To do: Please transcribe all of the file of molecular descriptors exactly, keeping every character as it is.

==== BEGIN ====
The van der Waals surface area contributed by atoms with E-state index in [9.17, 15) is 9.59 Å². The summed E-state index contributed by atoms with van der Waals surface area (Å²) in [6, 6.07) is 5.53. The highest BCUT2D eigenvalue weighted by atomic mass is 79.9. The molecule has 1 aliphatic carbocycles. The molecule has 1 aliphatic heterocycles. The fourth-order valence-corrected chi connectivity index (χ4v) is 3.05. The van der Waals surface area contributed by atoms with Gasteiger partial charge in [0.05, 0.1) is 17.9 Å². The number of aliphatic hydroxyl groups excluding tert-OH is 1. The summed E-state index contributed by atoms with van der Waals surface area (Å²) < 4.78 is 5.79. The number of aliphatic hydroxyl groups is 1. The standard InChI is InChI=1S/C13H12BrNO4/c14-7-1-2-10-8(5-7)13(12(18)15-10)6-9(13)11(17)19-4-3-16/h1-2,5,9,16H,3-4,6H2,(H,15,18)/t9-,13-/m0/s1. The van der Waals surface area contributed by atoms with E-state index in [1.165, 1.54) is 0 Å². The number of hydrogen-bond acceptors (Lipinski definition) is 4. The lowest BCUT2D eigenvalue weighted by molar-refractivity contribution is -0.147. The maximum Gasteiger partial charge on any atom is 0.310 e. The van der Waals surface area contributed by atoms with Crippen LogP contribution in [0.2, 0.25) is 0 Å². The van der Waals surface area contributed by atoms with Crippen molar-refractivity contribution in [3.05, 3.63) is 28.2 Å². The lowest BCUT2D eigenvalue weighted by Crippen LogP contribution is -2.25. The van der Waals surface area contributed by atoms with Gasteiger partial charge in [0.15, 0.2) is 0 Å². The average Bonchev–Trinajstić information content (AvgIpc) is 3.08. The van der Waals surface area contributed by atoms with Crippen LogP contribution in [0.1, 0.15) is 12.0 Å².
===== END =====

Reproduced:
The van der Waals surface area contributed by atoms with E-state index in [9.17, 15) is 9.59 Å². The summed E-state index contributed by atoms with van der Waals surface area (Å²) in [6, 6.07) is 5.53. The highest BCUT2D eigenvalue weighted by atomic mass is 79.9. The molecule has 1 aliphatic carbocycles. The molecule has 1 aliphatic heterocycles. The fourth-order valence-corrected chi connectivity index (χ4v) is 3.05. The van der Waals surface area contributed by atoms with Gasteiger partial charge in [0.05, 0.1) is 17.9 Å². The number of aliphatic hydroxyl groups excluding tert-OH is 1. The summed E-state index contributed by atoms with van der Waals surface area (Å²) < 4.78 is 5.79. The number of aliphatic hydroxyl groups is 1. The standard InChI is InChI=1S/C13H12BrNO4/c14-7-1-2-10-8(5-7)13(12(18)15-10)6-9(13)11(17)19-4-3-16/h1-2,5,9,16H,3-4,6H2,(H,15,18)/t9-,13-/m0/s1. The van der Waals surface area contributed by atoms with E-state index in [1.165, 1.54) is 0 Å². The number of hydrogen-bond acceptors (Lipinski definition) is 4. The lowest BCUT2D eigenvalue weighted by molar-refractivity contribution is -0.147. The maximum Gasteiger partial charge on any atom is 0.310 e. The van der Waals surface area contributed by atoms with Crippen LogP contribution in [0.2, 0.25) is 0 Å². The van der Waals surface area contributed by atoms with Crippen molar-refractivity contribution in [3.05, 3.63) is 28.2 Å². The lowest BCUT2D eigenvalue weighted by Crippen LogP contribution is -2.25. The van der Waals surface area contributed by atoms with Gasteiger partial charge in [0.15, 0.2) is 0 Å². The average Bonchev–Trinajstić information content (AvgIpc) is 3.08. The van der Waals surface area contributed by atoms with Crippen LogP contribution in [0.1, 0.15) is 12.0 Å².